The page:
‘A Bit of a Step, a Bit of Soul’

Is There Anyone Who Hasn’t Danced with Chester Whitmore?  

That slight old man walking past you on Hollywood Boulevard may not seem like anyone outstanding but stop and talk to him and you’ll find out he partnered with Cyd Charisse, worked with Prince and danced to music played by Miles Davis and Duke Ellington.

Slow. Slow. Quick Step. Slow. Again. 

Slow. Slow. Quick Step. Slow.

That quick step got added in by a black dancer. Some of the origins of the most creative dance moves were added by African Americans, and their additions created a specific style of American dance.

“We simply added a bit of a step, a bit of soul,” smiles Chester Whitmore.

Is he that mythical Mr. Bojangles? He might be.

At 69, Chester Whitmore keeps moving, keeps dancing, keeps teaching. A man of many hyphenates, he’s a drummer, band leader, dancer, teacher, choreographer, performer, stunt man and all-around entertainer.

He not only loves to explain to young people what a vinyl record is, he loves to tell behind-the-scenes stories of all-time favorite movies to seniors.

At a recent senior center in Hollywood, Chester spent the entire day talking about the history of dance and showing clips that many people have never seen.

“Tap dancing was called buck dancing at first and back in the 1800s slaves on the ships were forced to do a dance called the jig,” Chester explains. “If you didn’t do it,  and if you didn’t have rhythm, you were tossed overboard.”

Chester bursts out with a hearty laugh and beams an infectious smile as he relates the history of dance to his audiences. 

“I love telling my stories, and teaching people about dance, I’d be going to senior centers every day if I could,” says Chester.

At this particular event, Los Angeles City Councilman Hugo Soto-Martinez greeted Chester, and said, “I love watching live performances, and there’s nothing better than learning something about history too.”

Chester has all the stories. He talks about taking a class with classic performer Eleanor Powell, finding a mentor like Fayard Nicholas of the incredible Nicholas Brothers dance team, and working with Prince, Bad Bunny and Boyz II Men.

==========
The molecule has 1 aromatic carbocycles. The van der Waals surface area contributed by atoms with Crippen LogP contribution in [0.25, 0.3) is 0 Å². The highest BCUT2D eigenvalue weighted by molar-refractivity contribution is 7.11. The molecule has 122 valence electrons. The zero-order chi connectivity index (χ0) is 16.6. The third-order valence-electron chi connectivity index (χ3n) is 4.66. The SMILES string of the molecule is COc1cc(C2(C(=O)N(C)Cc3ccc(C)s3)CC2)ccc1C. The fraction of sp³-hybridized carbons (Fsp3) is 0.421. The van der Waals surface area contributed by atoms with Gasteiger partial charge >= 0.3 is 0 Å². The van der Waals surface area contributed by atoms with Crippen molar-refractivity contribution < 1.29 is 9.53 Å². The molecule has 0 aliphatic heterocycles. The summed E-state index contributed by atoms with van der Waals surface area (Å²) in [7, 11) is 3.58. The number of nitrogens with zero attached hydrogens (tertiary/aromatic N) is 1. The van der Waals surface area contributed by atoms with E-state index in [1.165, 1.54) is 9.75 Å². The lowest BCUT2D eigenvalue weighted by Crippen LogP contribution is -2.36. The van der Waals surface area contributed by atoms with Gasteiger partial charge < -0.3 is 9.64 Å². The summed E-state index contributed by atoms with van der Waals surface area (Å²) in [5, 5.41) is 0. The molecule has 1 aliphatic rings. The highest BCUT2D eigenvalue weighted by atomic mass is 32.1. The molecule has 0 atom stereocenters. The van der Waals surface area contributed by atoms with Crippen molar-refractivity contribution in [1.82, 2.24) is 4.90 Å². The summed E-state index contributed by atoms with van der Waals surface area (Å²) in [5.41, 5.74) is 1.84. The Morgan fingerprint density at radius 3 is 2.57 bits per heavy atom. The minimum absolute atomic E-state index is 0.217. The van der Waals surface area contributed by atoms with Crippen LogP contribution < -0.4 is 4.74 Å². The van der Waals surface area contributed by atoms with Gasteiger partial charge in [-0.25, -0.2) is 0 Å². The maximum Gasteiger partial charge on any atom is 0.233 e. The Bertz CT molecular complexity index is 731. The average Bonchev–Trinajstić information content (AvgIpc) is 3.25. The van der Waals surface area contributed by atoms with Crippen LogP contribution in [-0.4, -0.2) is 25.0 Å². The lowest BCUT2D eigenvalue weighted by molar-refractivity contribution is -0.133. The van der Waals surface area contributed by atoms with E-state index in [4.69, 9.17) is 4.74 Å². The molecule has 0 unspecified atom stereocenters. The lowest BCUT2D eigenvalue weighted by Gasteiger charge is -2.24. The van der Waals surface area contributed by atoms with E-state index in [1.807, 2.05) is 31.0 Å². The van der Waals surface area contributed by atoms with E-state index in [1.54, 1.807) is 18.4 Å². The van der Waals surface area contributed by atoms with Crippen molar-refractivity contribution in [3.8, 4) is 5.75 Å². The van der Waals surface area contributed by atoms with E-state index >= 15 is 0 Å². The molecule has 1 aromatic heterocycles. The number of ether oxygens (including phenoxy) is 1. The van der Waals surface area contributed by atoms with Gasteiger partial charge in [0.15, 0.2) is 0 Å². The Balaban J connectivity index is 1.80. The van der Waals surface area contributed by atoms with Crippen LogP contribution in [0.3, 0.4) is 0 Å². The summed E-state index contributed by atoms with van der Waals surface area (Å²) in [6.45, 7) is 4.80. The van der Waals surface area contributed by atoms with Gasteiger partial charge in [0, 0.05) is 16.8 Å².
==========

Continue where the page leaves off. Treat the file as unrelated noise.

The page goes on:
Chester’s Black Ballet Jazz company performed with Lionel Hampton, Count Basie and the Duke Ellington orchestras. His choreography appears in music videos by Weird Al Yankovic, Teena Marie and most recently Sugar Ray.

It’s important for Chester to explain how black dancing masters taught the greats like Fred Astaire, Gene Kelly and Ann Miller. Those three in particular were taught by Willie Covan.

“Nobody heard of Willie Covan. Willie Covan was the first black that was at the MGM motion pictures,” Chester explains. “He had his own dance studio on the lot.”

He tells stories he knows firsthand of the Savoy Ballroom, the first integrated ballroom, located in Harlem in New York. 

Chester not only knows, but he shows. He can do some eccentric dancing, rubber legs, walking the dog, the ham bone, the Lindy, the cake walk and more.

And he warns: “We are losing our cultural events and certain historical values of people that were important, that was never in the history books or certain other books, and it is left to me to explain who these people are.”

Chester is keeping the history of dance real, alive, and in proper step.

You can reach the author at mikeszy@aol.com.

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